Now, about the pressure switches. Notice I used the plural. There were two pressure switches in series on the system. One was attached to the surface pump and the other was fed water pressure by the house supply line. Why two? Isn't it obvious? The pumps often come with a pressure switch attached, but since the system already had one reading the house supply line, and it was too hard to remove one of them, they wired them in series. Jerks.

I call them jerks because the switch attached to the pump was completely burned out and wired together inside:

If you look closely you'll notice that one terminal set for the wiring is completely gone and the wires have been hooked together under the screws. When the extra pressure switch failed, they just used it as a connection point for the wiring. I actually remember when this happened. A random ant got into the switch and was crushed by the contacts. That left the smell of crushed, cooked ant for other ants to follow. The switch was filled with ants looking around, and in short order more of them got killed by the action of the switch. The formic acid in the ants ate the contacts and serious arcing destroyed the internals of the switch.

Yes, the guy in charge of the well called out a repairman, but the repairman took the easy way out. To actually remove that switch I had to clamp off the water feed tube (that black tube on the left of the pump), and put in a 1/4 inch pipe plug. How many of us have a 1/4 inch pipe plug in our junk box out in the garage? That was another trip to Home Depot; I'd already been there for a box to contain the connections that would replace the extra pressure switch.

Over a few days, I rewired almost every connection. I ran in a 110 VAC pair to power outlets for tools, took the conduit with the kink completely out, rerouted the wiring for the pressure switch (singular now) and put in new electrical boxes to handle all of it. Towards the end of the project I got a neighbor down to help pulling wires and another one came over to see what was going on and got enlisted to help. I made all the major connections in a box I put on the wall and ran 220 wire pairs down to the controller. Every single box has a ground leading back to the panel, something that was in short supply before. I also put in two 220 VAC switches to control the two pumps. This is a really nice feature when you need to work on part of the well. It was really nice having a couple of extra sets of hands during that part of the project.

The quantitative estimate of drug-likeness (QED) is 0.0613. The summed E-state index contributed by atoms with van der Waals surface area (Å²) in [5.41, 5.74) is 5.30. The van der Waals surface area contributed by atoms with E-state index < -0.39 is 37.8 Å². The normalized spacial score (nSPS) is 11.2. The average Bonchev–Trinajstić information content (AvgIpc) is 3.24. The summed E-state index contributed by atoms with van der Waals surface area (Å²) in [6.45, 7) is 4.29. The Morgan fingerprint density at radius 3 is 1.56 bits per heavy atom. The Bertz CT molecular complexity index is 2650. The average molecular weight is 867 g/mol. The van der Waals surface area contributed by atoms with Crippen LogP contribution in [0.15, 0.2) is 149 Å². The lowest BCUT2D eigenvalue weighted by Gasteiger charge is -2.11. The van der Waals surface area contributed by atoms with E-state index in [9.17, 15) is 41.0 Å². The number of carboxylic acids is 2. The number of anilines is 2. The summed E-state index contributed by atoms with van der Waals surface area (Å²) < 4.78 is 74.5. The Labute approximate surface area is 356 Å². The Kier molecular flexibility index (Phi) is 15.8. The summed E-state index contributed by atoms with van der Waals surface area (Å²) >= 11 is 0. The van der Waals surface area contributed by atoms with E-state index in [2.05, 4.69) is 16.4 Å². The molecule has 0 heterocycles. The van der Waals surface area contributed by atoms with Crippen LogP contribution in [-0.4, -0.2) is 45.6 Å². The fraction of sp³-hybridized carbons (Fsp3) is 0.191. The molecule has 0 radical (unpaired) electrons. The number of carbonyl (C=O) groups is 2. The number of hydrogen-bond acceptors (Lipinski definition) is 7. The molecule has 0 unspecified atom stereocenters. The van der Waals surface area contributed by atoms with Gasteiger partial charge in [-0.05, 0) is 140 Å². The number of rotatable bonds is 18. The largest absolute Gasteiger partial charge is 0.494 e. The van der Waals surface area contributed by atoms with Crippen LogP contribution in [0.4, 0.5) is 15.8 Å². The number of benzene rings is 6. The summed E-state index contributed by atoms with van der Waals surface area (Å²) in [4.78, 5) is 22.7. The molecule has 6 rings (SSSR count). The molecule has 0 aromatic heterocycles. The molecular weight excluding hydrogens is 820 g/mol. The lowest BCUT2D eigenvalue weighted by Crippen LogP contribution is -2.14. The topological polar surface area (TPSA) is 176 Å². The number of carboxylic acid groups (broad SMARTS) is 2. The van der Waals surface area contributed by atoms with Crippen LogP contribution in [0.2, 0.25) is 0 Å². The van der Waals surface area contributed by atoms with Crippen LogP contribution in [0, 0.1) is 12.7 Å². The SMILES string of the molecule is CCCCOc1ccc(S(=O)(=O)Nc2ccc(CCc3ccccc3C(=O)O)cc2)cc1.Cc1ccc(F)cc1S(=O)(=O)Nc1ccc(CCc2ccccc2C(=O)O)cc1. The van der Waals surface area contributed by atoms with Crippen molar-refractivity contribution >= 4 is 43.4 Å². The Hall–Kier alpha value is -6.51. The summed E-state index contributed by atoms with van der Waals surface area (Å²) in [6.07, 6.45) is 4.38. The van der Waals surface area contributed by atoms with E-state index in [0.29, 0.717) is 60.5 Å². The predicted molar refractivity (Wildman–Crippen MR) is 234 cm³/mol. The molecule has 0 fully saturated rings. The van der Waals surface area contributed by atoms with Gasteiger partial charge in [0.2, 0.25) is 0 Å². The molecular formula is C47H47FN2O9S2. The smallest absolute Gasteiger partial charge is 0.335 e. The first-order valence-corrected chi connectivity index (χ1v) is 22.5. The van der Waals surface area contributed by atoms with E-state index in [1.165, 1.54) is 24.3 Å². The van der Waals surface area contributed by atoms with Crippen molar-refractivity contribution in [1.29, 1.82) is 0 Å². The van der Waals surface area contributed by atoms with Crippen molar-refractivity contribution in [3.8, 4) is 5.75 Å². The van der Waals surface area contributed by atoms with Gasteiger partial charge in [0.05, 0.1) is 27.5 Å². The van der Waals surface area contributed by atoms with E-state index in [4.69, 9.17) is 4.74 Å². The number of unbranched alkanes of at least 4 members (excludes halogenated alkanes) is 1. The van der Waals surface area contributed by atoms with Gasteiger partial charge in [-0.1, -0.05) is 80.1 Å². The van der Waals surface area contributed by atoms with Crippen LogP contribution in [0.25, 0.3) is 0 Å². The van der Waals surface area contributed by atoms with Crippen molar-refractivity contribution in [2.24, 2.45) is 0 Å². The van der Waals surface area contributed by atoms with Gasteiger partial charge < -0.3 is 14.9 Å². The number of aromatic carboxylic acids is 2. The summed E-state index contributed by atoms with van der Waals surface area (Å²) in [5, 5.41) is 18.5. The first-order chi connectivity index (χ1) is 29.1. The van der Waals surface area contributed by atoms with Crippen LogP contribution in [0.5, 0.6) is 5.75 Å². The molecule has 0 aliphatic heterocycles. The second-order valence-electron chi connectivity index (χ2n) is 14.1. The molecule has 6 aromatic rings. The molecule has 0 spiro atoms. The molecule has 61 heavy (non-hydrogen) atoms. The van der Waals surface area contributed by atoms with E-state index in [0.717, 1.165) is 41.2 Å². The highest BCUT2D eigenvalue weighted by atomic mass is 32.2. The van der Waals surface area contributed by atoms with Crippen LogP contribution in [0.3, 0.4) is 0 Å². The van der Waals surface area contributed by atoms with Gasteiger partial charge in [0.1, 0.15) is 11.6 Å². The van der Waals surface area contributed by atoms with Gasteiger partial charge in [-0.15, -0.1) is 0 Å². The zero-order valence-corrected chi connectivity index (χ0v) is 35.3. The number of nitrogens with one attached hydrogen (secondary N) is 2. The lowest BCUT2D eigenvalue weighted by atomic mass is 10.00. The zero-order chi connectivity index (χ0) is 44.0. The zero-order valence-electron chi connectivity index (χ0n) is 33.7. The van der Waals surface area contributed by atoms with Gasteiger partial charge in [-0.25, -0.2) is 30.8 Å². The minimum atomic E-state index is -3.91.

For example, here's the electrical box I replaced the failed pressure switch with:

Over on the left is the box that is wired to one of the houses. It's closed off and labeled. I wrapped metal tape around the top of it because I didn't trust the seal on the box; a little extra sealing is never a bad thing out in the weather. Also, notice that there are a lot less conduits with circular wiring. In the top center is the pressure switch that runs the surface pump. It must have been a real problem trying to set the water pressure back when both pressure switches were active. One would interfere with the other and you wouldn't be able to tell which one was causing problems. Now, setting the single switch is simple.